Salary Survey Extra: Snapshot of security professionals
Salary Survey Extra is a series of weekly dispatches that give added insight into the findings of both our annual Salary Survey and our smaller Salary Survey PLUS polls. These posts contain previously unpublished Salary Survey data.
It takes a village to conduct and report an industry survey. Given that Certification Magazine does four salary surveys every year, we’re keenly aware of the investment of time and energy put forth by everyone who jumps into one of our surveys and forges ahead until the final click. If we happen to meet all of you someday a conference, or IT mixer, then we fully intend to look you in the eye as we shake your hand and offer our heartfelt thanks.
Each time we publish the results of a new survey, we try to provide some information about the people who took it. What industries do they work in? How many of them are employed full-time? What are the most common job titles and responsibilities? Some of this is pertinent when correlated with other observations, and some of it is just fun to think about. A lot of people wonder who else in the world does the job that they do, and what it’s like elsewhere.
Our surveys are global, but a huge chunk of our support comes from certified professionals who live and work in the United States (where Certification Magazine and parent company GoCertify are located). It varies from survey to survey, but it’s probably fair to say that roughly half of the people who respond to our surveys are from the United States, and the other half are from elsewhere, scattered here and there around the world.
We’re all in the same industry — information technology (IT) — so we all tend to have a lot in common. From time to time, however, subtle differences come to light. We’re also in the process of compiling results of the annual Salary Survey (the Big One), so we’re in a comparative frame of mind. In light of all that, we ran a few simple comparisons between the American IT security professionals who responded to our most recent Salary Survey PLUS, and the folks from the rest of the world.
You can peruse a brief table of our results below.
We can see at a glance that far, far more men than women work cybersecurity, but that there are probably more female security professionals in the United States than perhaps any other country in the world. Two age brackets account for nearly all of world’s security professionals outside the United States, while the Stateside pool of cybersecurity workers is both more evenly distributed and significantly older.
Wherever you live in the world, as noted elsewhere, you can dramatically improve your odds of landing a career in cybersecurity if you build your resume on a foundation of higher education. A college education may not be required of every IT security professional, but it certainly helps.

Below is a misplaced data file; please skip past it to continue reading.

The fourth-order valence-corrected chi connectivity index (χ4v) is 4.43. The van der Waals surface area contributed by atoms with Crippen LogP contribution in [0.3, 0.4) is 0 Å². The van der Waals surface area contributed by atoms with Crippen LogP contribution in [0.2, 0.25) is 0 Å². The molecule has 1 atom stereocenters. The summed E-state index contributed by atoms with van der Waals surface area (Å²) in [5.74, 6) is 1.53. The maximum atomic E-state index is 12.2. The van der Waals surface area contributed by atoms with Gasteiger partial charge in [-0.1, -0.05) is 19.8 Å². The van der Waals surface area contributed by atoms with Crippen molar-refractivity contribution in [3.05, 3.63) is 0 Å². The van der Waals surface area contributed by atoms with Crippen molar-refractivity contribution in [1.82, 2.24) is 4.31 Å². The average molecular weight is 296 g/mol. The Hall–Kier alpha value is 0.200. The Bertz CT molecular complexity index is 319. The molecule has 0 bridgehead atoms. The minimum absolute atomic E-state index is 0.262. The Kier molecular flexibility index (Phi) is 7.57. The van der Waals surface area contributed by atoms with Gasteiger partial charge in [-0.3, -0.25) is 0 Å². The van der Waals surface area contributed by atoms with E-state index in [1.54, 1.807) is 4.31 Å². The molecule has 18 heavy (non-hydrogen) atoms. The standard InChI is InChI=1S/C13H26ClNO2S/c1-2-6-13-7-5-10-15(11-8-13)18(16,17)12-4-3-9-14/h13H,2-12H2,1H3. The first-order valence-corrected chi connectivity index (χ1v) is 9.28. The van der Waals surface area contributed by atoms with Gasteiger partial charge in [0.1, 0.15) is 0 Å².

|U.S. Survey Respondents||Non-U.S. Survey Respondents|
|Gender||Men: 89 percent / Women 11 percent||Men: 92 percent / Women: 8 percent|
|Age||25 to 34: 12.8 percent35 to 44: 37.7 percent45 to 54: 28.6 percent|
55 to 64: 16.2 percent
All others: 4.7 percent
|19 to 24: 6.4 percent25 to 34: 30.6 percent35 to 44: 51.6 percent|
45 to 54: 8 percent
All others: 3.4 percent
|Education||Technical Training (No College Degree): 13 percentTwo-Year College Degree: 11.7 percentBachelor’s Degree: 40.9 percent|
Master’s Degree: 24 percent
All others: 15.4 percent
|Technical Training (No College Degree): 17.8 percentBachelor’s Degree: 38.7 percentMaster’s Degree: 27.4 percent|
All others: 16.1 percent
DRINKS ARE ON US Roughly 140 years ago, a pharmacist named Charles Elmer Hires presented the first commercially formulated root beer at the U.S. Centennial Exposition in Philadelphia. Today, there are hundreds of root beers brands, and even clubs of root beer drinkers who hold regular gatherings to taste new and exotic brews. But is there one root beer that stands above the rest?
The “Not-So-Serious Tail End” portion of our Security Salary Survey posed a simple question. What is the best root beer? We asked, you answered, and let’s all raise a (frosty) glass to the results. There’s a clear favorite, but our runner-up is both British and imaginary, so take that for whatever it’s worth:
1) A&W — 34.1 percent
2) The stuff the kids drink at The Three Broomsticks in the Harry Potter books (Butterbeer) — 25.6 percent
3) Barq’s — 9 percent
4) IBC — 8 percent
5) Henry Weinhard’s — 7.1 percent
Also receiving votes: Dad’s (5.2 percent), Malta (4.27 percent), Hires (2.9 percent — no respect for the godfather of root beer), Bundaberg (2.7 percent), Shasta (1 percent)